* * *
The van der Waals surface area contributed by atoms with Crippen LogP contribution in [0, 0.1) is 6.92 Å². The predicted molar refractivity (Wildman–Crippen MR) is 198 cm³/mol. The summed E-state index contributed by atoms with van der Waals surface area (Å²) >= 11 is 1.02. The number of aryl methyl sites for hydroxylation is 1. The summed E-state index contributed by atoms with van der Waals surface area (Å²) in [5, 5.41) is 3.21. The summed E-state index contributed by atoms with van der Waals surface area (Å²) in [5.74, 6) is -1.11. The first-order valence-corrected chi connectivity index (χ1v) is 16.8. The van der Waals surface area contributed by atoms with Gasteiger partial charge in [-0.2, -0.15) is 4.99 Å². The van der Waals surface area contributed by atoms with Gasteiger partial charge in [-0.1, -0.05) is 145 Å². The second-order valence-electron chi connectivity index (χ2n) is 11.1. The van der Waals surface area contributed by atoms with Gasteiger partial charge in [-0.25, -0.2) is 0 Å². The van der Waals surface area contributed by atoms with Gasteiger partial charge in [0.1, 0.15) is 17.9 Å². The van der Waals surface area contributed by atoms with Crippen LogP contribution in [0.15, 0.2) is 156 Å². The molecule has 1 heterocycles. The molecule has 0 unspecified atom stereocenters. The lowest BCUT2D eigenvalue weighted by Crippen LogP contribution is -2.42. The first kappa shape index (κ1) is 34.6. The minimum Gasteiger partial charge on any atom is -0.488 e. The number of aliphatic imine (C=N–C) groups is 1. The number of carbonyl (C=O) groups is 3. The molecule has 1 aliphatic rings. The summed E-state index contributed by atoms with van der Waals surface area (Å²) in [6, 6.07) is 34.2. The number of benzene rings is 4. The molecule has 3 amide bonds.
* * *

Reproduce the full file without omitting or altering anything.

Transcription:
The van der Waals surface area contributed by atoms with Crippen LogP contribution in [0, 0.1) is 6.92 Å². The predicted molar refractivity (Wildman–Crippen MR) is 198 cm³/mol. The summed E-state index contributed by atoms with van der Waals surface area (Å²) >= 11 is 1.02. The number of aryl methyl sites for hydroxylation is 1. The summed E-state index contributed by atoms with van der Waals surface area (Å²) in [5, 5.41) is 3.21. The summed E-state index contributed by atoms with van der Waals surface area (Å²) in [5.74, 6) is -1.11. The first-order valence-corrected chi connectivity index (χ1v) is 16.8. The van der Waals surface area contributed by atoms with Gasteiger partial charge in [-0.2, -0.15) is 4.99 Å². The van der Waals surface area contributed by atoms with Gasteiger partial charge in [-0.1, -0.05) is 145 Å². The second-order valence-electron chi connectivity index (χ2n) is 11.1. The van der Waals surface area contributed by atoms with Gasteiger partial charge in [-0.25, -0.2) is 0 Å². The van der Waals surface area contributed by atoms with Gasteiger partial charge in [0.1, 0.15) is 17.9 Å². The van der Waals surface area contributed by atoms with Crippen LogP contribution in [0.15, 0.2) is 156 Å². The molecule has 1 heterocycles. The molecule has 0 unspecified atom stereocenters. The lowest BCUT2D eigenvalue weighted by Crippen LogP contribution is -2.42. The first kappa shape index (κ1) is 34.6. The minimum Gasteiger partial charge on any atom is -0.488 e. The number of aliphatic imine (C=N–C) groups is 1. The number of carbonyl (C=O) groups is 3. The molecule has 1 aliphatic rings. The summed E-state index contributed by atoms with van der Waals surface area (Å²) in [6, 6.07) is 34.2. The number of benzene rings is 4. The molecule has 3 amide bonds.